According to Statistics Canada, there were 13,500 offenders serving conditional sentences in 2008-09, — a not insignificant number.
A 2005 study by University of Ottawa professors David Paciocco and Julian Roberts looked at conditional sentencing in cases of impaired driving causing death or bodily harm. Commissioned by the Canada Safety Council, the study reviewed the background and criteria for conditional sentences, their use in sentencing and their deterrent value. The council wanted to know when conditional sentences were being used how they affected safety. I was president of the council at the time.
Perceived as lenient, conditional sentences imposed in serious impaired driving cases have been criticized by the public, the media and advocacy groups concerned with drinking and driving. But the study dispelled this misconception and showed they were being used appropriately. From a safety perspective, conditional sentences can be a good option because they address risk factors such as alcohol dependency, relationships and attitudes that led to the offence in the first place.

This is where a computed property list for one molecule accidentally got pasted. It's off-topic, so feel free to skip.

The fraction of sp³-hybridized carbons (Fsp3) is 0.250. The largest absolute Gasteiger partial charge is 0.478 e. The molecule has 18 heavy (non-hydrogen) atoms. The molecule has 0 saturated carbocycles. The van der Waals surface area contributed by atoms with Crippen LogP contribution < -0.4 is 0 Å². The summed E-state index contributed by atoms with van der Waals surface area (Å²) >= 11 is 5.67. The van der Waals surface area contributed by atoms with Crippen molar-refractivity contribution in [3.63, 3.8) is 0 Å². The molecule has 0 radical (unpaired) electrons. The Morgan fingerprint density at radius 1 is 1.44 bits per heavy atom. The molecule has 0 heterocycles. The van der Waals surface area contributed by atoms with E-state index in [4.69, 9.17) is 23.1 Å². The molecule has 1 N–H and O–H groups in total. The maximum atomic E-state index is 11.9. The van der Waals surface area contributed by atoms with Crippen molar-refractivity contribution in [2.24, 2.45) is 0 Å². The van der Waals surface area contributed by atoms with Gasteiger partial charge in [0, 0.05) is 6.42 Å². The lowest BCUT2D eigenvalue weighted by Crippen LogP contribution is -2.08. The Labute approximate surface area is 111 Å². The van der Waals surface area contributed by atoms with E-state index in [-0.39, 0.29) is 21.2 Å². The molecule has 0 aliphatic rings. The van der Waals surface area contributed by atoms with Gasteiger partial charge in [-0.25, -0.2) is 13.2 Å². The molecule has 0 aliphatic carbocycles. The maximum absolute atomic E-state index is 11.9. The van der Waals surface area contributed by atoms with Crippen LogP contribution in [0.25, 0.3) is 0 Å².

The Paciocco-Roberts study found that in 2003-2004, more than two-thirds of offenders convicted of impaired driving crimes causing death and almost half of those convicted of impaired driving causing bodily harm received prison sentences. The database revealed only nine conditional sentences were handed out for impaired driving causing death (17 per cent out of a total 53 cases), and 84 for impaired driving causing bodily harm (25 per cent out of a total 339 cases).
The data showed that courts generally accepted that institutional confinement (jailing) was the most acceptable option in the majority of cases but that conditional sentences had an important if limited role. They were ordered when there were no aggravating factors (such as a high blood-alcohol count) or when individuals were perceived as good candidates for restorative justice. Many offenders had suffered personal tragedy as a result of their actions — they had injured or lost friends, partners or their own children, and often had the support of the victims’ families.